Disco fries—slathered with gravy and melted cheese—are a classic diner staple in my home state of New Jersey. Here’s my Korean American version.


  • 1 pound/ 453 grams frozen shoestring French fries

  • 3/4 teaspoon cornstarch

  • 3/4 cup/180ml chicken stock

  • 1 tablespoon vegetable oil

  • 1 cup/225grams Korean Pulled Pork

  • Kosher salt or sea salt

  • 3/4 cup/ 170grams grated sharp cheddar or Gruyere cheese

  • 3/4 cup/170grams drained Cabbage Kimchi, finely chopped

  • 1/2 cup/120ml sour cream

  • 1 tablespoon Sriracha sauce

  • 1/4 cup/45grams chopped red onion

  • 8 to 10 slices pickled jalapenos, drained

  • Handful of chopped fresh chives, for serving (optional)

  • For the Korean Pulled Pork

  • ½ cup/120ml orange juice

  • 2 tablespoons soy sauce

  • 2 tablespoons doenjang (Korean soybean paste)

  • 2 tablespoons gochujang (Korean chile paste)

  • 1½ teaspoons gochugaru (Korean chile flakes)

  • 3 limes, halved

  • 4 pounds/1.8kg boneless pork butt, cut into 2- to 3-inch pieces and trimmed of excess fat

  • 1 large onion, quartered

  • 1 large navel orange, halved

  • 5 cloves garlic, smashed

  • 1 (2-inch) knob fresh ginger, thickly sliced and smashed

  • Kosher salt or sea salt freshly ground black pepper


  • 1.

    Preheat the oven to 300°F/150°C.

  • 2.

    In a large, wide, oven-safe heavy-bottomed pot, whisk together the orange juice, soy sauce, soybean paste, chili paste, chili flakes, the juice of 1 lime, and 2 cups/480ml water until smooth. Add the pork, onion, orange halves, garlic, and ginger and stir to combine. Bring to a boil over high heat and then reduce the heat to maintain a simmer for about 10 minutes. Cover the pot and transfer to the oven. Cook, stirring halfway through, until the meat is very tender and falls apart easily, 2 to 21/2 hours.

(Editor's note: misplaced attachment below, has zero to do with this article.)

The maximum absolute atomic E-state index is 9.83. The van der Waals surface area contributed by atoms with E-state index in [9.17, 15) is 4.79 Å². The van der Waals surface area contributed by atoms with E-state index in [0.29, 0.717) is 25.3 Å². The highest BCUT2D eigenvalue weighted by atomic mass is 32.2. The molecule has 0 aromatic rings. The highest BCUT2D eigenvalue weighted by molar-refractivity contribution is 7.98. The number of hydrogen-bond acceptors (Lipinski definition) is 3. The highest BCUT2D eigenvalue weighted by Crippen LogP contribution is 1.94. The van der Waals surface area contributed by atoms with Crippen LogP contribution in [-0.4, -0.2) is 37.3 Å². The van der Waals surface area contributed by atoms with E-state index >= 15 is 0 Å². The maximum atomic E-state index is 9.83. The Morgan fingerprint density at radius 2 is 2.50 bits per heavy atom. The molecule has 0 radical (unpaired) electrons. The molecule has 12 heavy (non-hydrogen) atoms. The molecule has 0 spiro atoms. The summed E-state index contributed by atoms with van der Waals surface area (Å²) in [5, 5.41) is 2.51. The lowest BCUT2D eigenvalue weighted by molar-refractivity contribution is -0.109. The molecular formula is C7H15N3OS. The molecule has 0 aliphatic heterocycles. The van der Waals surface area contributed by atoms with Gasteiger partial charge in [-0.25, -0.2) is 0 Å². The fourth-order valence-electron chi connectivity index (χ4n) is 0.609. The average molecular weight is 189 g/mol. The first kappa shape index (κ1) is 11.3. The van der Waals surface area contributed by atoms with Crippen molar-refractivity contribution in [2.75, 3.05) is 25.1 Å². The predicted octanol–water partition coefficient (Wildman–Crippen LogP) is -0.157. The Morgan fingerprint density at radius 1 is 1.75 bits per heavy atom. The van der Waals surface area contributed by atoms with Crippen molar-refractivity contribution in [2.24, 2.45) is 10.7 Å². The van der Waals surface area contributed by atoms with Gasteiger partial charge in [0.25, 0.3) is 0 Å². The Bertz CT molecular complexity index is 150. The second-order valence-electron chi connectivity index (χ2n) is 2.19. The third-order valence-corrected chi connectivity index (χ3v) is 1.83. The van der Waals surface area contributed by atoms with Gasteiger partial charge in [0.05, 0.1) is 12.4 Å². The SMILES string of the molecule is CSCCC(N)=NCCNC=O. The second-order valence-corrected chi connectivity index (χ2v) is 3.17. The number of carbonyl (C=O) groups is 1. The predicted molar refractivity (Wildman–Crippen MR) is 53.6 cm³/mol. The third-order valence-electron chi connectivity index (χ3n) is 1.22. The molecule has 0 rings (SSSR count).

• 3.

    Using a slotted spoon or tongs, transfer the meat to a large shallow bowl. Pass the braising liquid through a fine-mesh strainer into another large, wide, heavy-bottomed pot (or strain it into a bowl and then return it to the same pot), discard the solids, and skim off the fat. Bring the liquid to a gentle boil and cook until it has reduced by half (about 1¼ cups/200ml), 10 to 15 minutes. Set aside.

  • 4.

    Preheat the broiler and position a rack 4 to 5 inches from the heat source. Line a baking sheet with aluminum foil.

  • 5.

    When the pork is cool enough to handle, coarsely shred the meat with your fingers or two forks, discarding any bits of fat. Transfer the pork to the prepared baking sheet. Drizzle with the reduced liquid, season with salt and pepper, and gently toss. Spread the pork in an even layer and broil until the meat is lightly charred and crisped in spots, about 6 minutes.

  • 6.

    Squeeze the juice from the remaining 2 limes (or to taste) over the pork, and toss.

  • 7.

    Cook the French fries according to the package instructions. Meanwhile, in a small bowl, whisk the cornstarch into the stock and then set the slurry aside. In a medium nonstick skillet, heat the oil over medium-high heat. Add the pork and cook, stirring occasionally, until heated through, about 3 minutes. Stir the slurry into the pork and cook, stirring, until the mixture thickens, about 2 minutes, and then keep warm.

  • 8.

    When the fries are almost ready, preheat the broiler and position a rack 4 to 5 inches from the heat source.

  • 9.

    Transfer the fries to a large shallow baking dish or broiler-safe platter and season with salt. Sprinkle the cheese on top and broil until the cheese melts, about 1 minute. Spread the pork mixture on top, followed by the kimchi. Spoon small dollops of the sour cream all over, drizzle with the Sriracha, and top with the onion, jalapeños, and chives, if using. Eat the disco fries before they get all soggy.

Nutritional information

Nutritional analysis per serving (4 servings)

  • Energy 1552kj
  • Fat Total 95g
  • Saturated Fat 36g
  • Protein 109g
  • Carbohydrate 61g
  • Sugar 14g
  • Sodium 2382mg

Note: The information shown is Edamam's estimate based on available ingredients and preparation. It should not be considered a substitute for a professional nutritionist's advice.

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